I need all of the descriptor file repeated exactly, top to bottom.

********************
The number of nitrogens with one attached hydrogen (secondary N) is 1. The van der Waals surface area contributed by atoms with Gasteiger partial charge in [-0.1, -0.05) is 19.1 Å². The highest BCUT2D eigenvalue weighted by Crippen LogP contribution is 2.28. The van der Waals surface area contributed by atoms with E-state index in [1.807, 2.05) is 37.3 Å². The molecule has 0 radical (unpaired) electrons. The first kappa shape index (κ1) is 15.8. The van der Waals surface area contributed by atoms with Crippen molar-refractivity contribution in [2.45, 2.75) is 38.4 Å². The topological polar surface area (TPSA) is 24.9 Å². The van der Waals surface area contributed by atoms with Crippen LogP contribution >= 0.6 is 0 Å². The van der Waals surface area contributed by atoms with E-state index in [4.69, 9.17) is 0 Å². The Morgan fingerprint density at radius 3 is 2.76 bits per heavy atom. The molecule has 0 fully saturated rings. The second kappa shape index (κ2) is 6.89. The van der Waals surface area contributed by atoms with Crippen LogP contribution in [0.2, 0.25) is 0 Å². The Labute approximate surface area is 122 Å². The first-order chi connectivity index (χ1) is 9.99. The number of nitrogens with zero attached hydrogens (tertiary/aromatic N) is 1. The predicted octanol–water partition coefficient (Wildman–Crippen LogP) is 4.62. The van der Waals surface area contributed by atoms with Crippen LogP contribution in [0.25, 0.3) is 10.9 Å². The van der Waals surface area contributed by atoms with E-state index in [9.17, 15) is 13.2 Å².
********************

The number of nitrogens with one attached hydrogen (secondary N) is 1. The van der Waals surface area contributed by atoms with Gasteiger partial charge in [-0.1, -0.05) is 19.1 Å². The highest BCUT2D eigenvalue weighted by Crippen LogP contribution is 2.28. The van der Waals surface area contributed by atoms with E-state index in [1.807, 2.05) is 37.3 Å². The molecule has 0 radical (unpaired) electrons. The first kappa shape index (κ1) is 15.8. The van der Waals surface area contributed by atoms with Crippen molar-refractivity contribution in [2.45, 2.75) is 38.4 Å². The topological polar surface area (TPSA) is 24.9 Å². The van der Waals surface area contributed by atoms with Crippen LogP contribution >= 0.6 is 0 Å². The van der Waals surface area contributed by atoms with E-state index in [4.69, 9.17) is 0 Å². The Morgan fingerprint density at radius 3 is 2.76 bits per heavy atom. The molecule has 0 fully saturated rings. The second kappa shape index (κ2) is 6.89. The van der Waals surface area contributed by atoms with Crippen LogP contribution in [0.2, 0.25) is 0 Å². The Labute approximate surface area is 122 Å². The first-order chi connectivity index (χ1) is 9.99. The number of nitrogens with zero attached hydrogens (tertiary/aromatic N) is 1. The predicted octanol–water partition coefficient (Wildman–Crippen LogP) is 4.62. The van der Waals surface area contributed by atoms with Crippen LogP contribution in [0.25, 0.3) is 10.9 Å². The van der Waals surface area contributed by atoms with E-state index in [9.17, 15) is 13.2 Å².